“Sam is looking for you,” said Evan as Rose came out of the toilets. It looked like he had been waiting for her. Evan was a couple of years older – already in his first year at WAAPA where he was studying drama. He once invited Rose to watch him performing one of Shakespeare’s plays. Of course she never went. She didn’t have the money or the transport. Besides, she didn’t understand Shakespeare. Who did?

Anyway, she didn’t know what to make of Evan. He made her feel nervous.

Like now. He was leaning on the wall outside the toilets, wearing his usual expression – a faint smile (or was it a smirk?) hinted at the corners of his eyes but not his mouth. Was he laughing at her? For the umpteenth time, Rose wondered if Evan knew her secret: her dark, terrible shame. Evan’s father was a judge after all – in the Children’s Court, of all places. He would know about her for sure.

“Yeah? What does Sam want?” Rose asked. “I’ve got to get home. It’s late and I’ve got to study tomorrow. I’ve got exams coming up.”

“He probably wants to pay you.”

She scoffed and said: “Yeah, right. That would be a first.” Getting Sam to pay her wages was as hard as pulling teeth. Or something like that, Rose imagined – she had never had a tooth pulled out (at least, not an adult one).

“You know,” said Evan, almost to himself, “I really think you should speak to Sam about the whole money thing. It’s time you got a proper wage – one that’s paid into your bank account, not given to you under the counter.”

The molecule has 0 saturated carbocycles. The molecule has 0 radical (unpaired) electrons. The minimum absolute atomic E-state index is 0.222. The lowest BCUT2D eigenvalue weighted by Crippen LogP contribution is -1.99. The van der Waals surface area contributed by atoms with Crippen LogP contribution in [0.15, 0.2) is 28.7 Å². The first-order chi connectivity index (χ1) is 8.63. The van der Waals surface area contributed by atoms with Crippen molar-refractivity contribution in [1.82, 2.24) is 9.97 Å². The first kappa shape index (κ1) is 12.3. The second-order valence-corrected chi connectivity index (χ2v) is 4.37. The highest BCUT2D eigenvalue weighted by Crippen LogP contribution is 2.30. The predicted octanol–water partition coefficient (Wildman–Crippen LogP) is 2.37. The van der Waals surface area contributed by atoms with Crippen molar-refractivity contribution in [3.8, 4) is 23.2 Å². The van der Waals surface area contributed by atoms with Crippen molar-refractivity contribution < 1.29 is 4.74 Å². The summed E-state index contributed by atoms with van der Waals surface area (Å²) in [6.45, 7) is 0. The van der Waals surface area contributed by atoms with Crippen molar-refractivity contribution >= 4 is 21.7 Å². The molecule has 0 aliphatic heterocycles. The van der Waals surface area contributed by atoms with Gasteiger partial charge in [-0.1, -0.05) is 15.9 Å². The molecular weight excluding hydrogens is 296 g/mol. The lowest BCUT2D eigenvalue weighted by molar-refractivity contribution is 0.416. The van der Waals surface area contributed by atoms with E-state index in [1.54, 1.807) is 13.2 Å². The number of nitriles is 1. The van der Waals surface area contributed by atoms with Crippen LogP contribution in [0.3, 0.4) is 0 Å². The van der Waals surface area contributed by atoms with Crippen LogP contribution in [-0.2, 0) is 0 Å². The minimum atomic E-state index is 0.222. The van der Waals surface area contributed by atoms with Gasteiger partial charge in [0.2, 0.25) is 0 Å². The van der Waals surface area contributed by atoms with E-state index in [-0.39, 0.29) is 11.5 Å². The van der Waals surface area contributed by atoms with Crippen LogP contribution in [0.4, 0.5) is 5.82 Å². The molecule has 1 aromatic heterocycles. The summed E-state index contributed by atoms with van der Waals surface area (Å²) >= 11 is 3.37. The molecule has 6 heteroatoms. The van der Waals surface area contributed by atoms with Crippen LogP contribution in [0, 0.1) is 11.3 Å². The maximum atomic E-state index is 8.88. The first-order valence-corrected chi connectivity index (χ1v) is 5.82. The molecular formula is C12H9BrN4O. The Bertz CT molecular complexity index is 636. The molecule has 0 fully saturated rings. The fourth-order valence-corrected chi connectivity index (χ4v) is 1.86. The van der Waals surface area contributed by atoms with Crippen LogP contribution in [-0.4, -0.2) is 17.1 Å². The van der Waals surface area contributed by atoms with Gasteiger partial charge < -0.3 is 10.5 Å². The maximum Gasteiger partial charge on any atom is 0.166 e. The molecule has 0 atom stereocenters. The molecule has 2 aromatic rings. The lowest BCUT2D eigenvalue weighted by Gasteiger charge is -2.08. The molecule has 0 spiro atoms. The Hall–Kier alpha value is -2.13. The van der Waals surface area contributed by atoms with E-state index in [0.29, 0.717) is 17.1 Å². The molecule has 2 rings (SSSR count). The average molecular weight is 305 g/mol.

Rose didn’t know how to reply, so she stood silently for a moment, leaning on one leg, her hands crossed tightly across her chest.

When she was first offered the job, Sam had insisted on paying Rose in cash. He said this was because he didn’t want to pay tax, insurance, superannuation, blah, blah, blah… stuff she didn’t really understand. The agreement was that she would be paid a little more in return. All of this was meant to be a secret. So how did Evan know?

It occurred to Rose that if Evan knew about her ‘financial arrangement’ with Sam, he probably knew her other secret too. The big one. After all, he still lived at home – with his father, the Children’s Court judge. Over dinner Evan might have casually mentioned a grade eleven school student named Rose Azzopardi who worked at the restaurant. Even though he wasn’t supposed to, his dad might have filled in the rest of her story. Maybe by accident. Maybe on purpose.

Or maybe someone Evan knew at the shopping centre had seen the whole thing and told him about it. The restaurant was in the same complex, after all. He might have heard how the pharmacy staff had stopped and questioned Rose. How the police had been called. How she had been arrested for shoplifting. Again.

Maybe he’d come to snoop. Or gloat. Or both. Either way, it might explain Evan’s ‘secret’ smile. It might even explain his sudden interest in her money situation.

Eventually Rose said: “What’s it to you anyway?”

“I just don’t think Sam’s treating you fairly.”